U.S. stocks finished mostly lower Thursday as energy companies skidded along with oil prices. The market dropped after President Donald Trump said he canceled a meeting with North Korean leader Kim Jong Un, but recovered most of those losses.
Crude oil futures and energy companies fell as investors reacted to reports that OPEC nations may start producing more oil. Banks fell as interest rates edged lower, and car companies including Fiat Chrysler and Toyota dropped as the Trump administration considered tariffs on imported cars and car parts, a move that was criticized by the governments of China, Japan and the European Union.
The Dow Jones industrial average fell as much as 280 points in the morning, more than 1 percent, after Mr. Trump said the June meeting with Kim was off. In a letter, the U.S. president said he was canceling the summit because of "tremendous anger and open hostility" in a recent statement by a North Korean official.
Technology companies, which have led the market in recent years, took some of the biggest losses and defense contractors climbed.
The market gradually recovered those losses, and Mr. Trump later told reporters that the meeting could still happen in June or later on. Stocks finished only slightly lower than where they were before his initial announcement.
Chris Zaccarelli, chief investment officer for the Independent Advisor Alliance, said investors were troubled at first by Mr. Trump and Mr. Kim's statements about a possible nuclear war, but they've gotten used to it, which means the market doesn't react as much to their statements.
"The first time the market hears these threats there's a large reaction and after that there's less reaction," he said. "It's just rhetoric right now and there's no actual military conflict, (so) these moves are kind of short-lived."
The S&P 500 index dropped 5.53 points, or 0.2 percent, to 2,727.76. The Dow Jones industrial average lost 75.05 points, or 0.3 percent, to 24,811.76. The Nasdaq composite dipped 1.53 points, less than 0.1 percent, to 7,424.43. The Russell 2000 index of smaller-company stocks edged up 0.61 points to 1,628.22.
Benchmark U.S. crude lost 1.6 percent to $70.71 per barrel in New York. Brent crude, used to price international oils, fell 1.3 percent to $78.79 a barrel in London.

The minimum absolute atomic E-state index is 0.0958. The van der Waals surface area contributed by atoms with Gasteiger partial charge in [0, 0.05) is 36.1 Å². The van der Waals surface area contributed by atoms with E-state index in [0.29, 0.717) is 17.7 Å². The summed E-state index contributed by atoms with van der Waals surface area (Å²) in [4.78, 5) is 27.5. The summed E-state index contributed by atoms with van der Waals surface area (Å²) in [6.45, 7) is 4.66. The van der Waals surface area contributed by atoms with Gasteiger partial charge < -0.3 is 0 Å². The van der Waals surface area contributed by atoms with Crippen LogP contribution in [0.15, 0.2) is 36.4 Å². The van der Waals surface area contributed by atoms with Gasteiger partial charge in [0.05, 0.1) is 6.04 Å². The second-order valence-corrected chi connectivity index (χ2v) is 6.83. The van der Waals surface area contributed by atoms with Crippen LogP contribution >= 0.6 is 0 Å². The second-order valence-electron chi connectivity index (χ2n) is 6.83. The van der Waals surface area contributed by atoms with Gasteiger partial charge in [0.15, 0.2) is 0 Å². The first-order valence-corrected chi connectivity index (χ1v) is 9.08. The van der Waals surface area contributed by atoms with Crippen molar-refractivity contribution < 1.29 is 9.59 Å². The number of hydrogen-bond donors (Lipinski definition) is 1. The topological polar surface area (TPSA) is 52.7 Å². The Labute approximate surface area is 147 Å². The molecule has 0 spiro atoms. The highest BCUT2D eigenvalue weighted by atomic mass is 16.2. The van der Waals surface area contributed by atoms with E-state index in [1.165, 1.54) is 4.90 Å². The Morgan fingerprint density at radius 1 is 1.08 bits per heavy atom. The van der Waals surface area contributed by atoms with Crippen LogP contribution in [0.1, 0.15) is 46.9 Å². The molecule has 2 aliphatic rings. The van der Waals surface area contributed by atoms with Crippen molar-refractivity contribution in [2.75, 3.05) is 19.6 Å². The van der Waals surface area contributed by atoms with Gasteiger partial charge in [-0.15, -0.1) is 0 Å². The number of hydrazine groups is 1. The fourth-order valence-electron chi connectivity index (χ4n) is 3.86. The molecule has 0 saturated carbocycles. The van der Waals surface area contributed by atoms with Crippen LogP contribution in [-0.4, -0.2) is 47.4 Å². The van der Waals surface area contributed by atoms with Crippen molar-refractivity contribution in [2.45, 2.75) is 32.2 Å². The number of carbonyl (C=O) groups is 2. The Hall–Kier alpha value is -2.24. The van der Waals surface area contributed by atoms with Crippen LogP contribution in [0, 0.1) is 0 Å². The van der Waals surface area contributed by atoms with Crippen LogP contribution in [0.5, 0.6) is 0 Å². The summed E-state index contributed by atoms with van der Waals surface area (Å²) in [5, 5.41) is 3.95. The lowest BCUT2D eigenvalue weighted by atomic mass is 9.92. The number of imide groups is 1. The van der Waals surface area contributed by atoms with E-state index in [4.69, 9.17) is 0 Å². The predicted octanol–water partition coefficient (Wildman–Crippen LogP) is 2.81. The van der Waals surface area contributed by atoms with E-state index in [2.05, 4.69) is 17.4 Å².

Various news outlets reported that the nations of the OPEC cartel might start producing more oil in response to reduced exports from Venezuela and Iran. Greater supplies would send prices lower. Energy companies have slipped in recent days as investors anticipated that possibility. On Thursday Exxon Mobil lost 2.3 percent to $80.27 and Chevron dipped 1.6 percent to $126.61.
OPEC and a group of other major oil producers cut production last year in response to a steep drop in oil prices. U.S. crude had fallen from more than $100 a barrel in mid-2014 to as little as $26 a barrel in early 2016. On Monday U.S. crude peaked at $72.24 a barrel, its highest price since late 2014.
The two sides agreed in March after Trump and Kim traded public insults and threats for months.
Still, defense companies fared better than the rest of the market. Raytheon rose 1.3 percent to $213.94 and Northrop Grumman gained 1.4 percent to $332.81.
Bond prices rose. The yield on the 10-year Treasury note fell to 2.97 percent from 2.99 percent, and banks traded lower. Metals prices also increased as the dollar weakened. Gold gained 1.1 percent to $1,304.40 an ounce and silver jumped 1.7 percent to $16.69 an ounce. Copper picked up 0.8 percent to $3.10 a pound.
The Trump administration plans to conduct an investigation into imported vehicles and automotive parts on national security grounds. A European Union official said the proposal would violate World Trade Organization rules and Japan and China also criticized the proposal. Those same grounds are the justification for proposed tariffs on imported aluminum and steel, and the U.S. will decide by June 1 whether to impose tariffs on steel and aluminum from Europe.
Fiat Chrysler lost 0.9 percent to $22.26 and Tata Motors fell 5.8 percent to $21.09. Toyota shares fell 1.8 percent to $132.44. U.S. rivals Ford rose 1.6 percent to $11.62 and General Motors added 1.4 percent to $38.39.
"I'm hoping that what they're doing is trying to put a little pressure on the NAFTA negotiations and this will be a way to get Mexico and Canada to agree," said Zaccarelli, of the Independent Advisor Alliance.
In other energy trading, wholesale gasoline fell 1.2 percent to $2.23 a gallon and heating oil lost 1 percent to $2.27 a gallon. Natural gas rose 0.9 percent to $2.94 per 1,000 cubic feet.
The dollar fell to 109.28 yen from 110.07 yen. The euro rose to $1.1727 from $1.1698.
Germany's DAX lost 0.9 percent and the FTSE 100 in Britain fell 0.9 percent as well. The CAC 40 in France shed 0.3 percent. Japan's Nikkei 225 index fell 1.1 percent and the Kospi in South Korea slipped 0.2 percent. In Hong Kong, the Hang Seng gained 0.3 percent.